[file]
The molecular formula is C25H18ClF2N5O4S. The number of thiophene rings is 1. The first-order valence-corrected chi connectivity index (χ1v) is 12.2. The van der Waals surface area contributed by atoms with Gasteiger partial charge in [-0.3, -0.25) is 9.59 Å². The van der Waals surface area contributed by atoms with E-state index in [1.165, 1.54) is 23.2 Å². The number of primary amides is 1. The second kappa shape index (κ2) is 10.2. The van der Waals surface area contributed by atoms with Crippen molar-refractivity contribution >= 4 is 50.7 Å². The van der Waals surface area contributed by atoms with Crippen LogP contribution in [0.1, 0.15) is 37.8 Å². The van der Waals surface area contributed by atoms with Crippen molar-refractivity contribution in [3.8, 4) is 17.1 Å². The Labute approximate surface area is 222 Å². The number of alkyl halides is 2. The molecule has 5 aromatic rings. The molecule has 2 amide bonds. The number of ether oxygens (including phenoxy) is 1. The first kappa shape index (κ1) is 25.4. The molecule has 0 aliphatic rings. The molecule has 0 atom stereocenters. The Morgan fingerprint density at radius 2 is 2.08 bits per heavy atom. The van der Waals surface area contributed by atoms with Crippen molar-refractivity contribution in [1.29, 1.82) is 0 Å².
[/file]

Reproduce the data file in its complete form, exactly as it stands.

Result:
The molecular formula is C25H18ClF2N5O4S. The number of thiophene rings is 1. The first-order valence-corrected chi connectivity index (χ1v) is 12.2. The van der Waals surface area contributed by atoms with Gasteiger partial charge in [-0.3, -0.25) is 9.59 Å². The van der Waals surface area contributed by atoms with E-state index in [1.165, 1.54) is 23.2 Å². The number of primary amides is 1. The second kappa shape index (κ2) is 10.2. The van der Waals surface area contributed by atoms with Crippen molar-refractivity contribution >= 4 is 50.7 Å². The van der Waals surface area contributed by atoms with Crippen LogP contribution in [0.1, 0.15) is 37.8 Å². The van der Waals surface area contributed by atoms with Crippen molar-refractivity contribution in [3.8, 4) is 17.1 Å². The Labute approximate surface area is 222 Å². The number of alkyl halides is 2. The molecule has 5 aromatic rings. The molecule has 2 amide bonds. The number of ether oxygens (including phenoxy) is 1. The first kappa shape index (κ1) is 25.4. The molecule has 0 aliphatic rings. The molecule has 0 atom stereocenters. The Morgan fingerprint density at radius 2 is 2.08 bits per heavy atom. The van der Waals surface area contributed by atoms with Crippen molar-refractivity contribution in [1.29, 1.82) is 0 Å².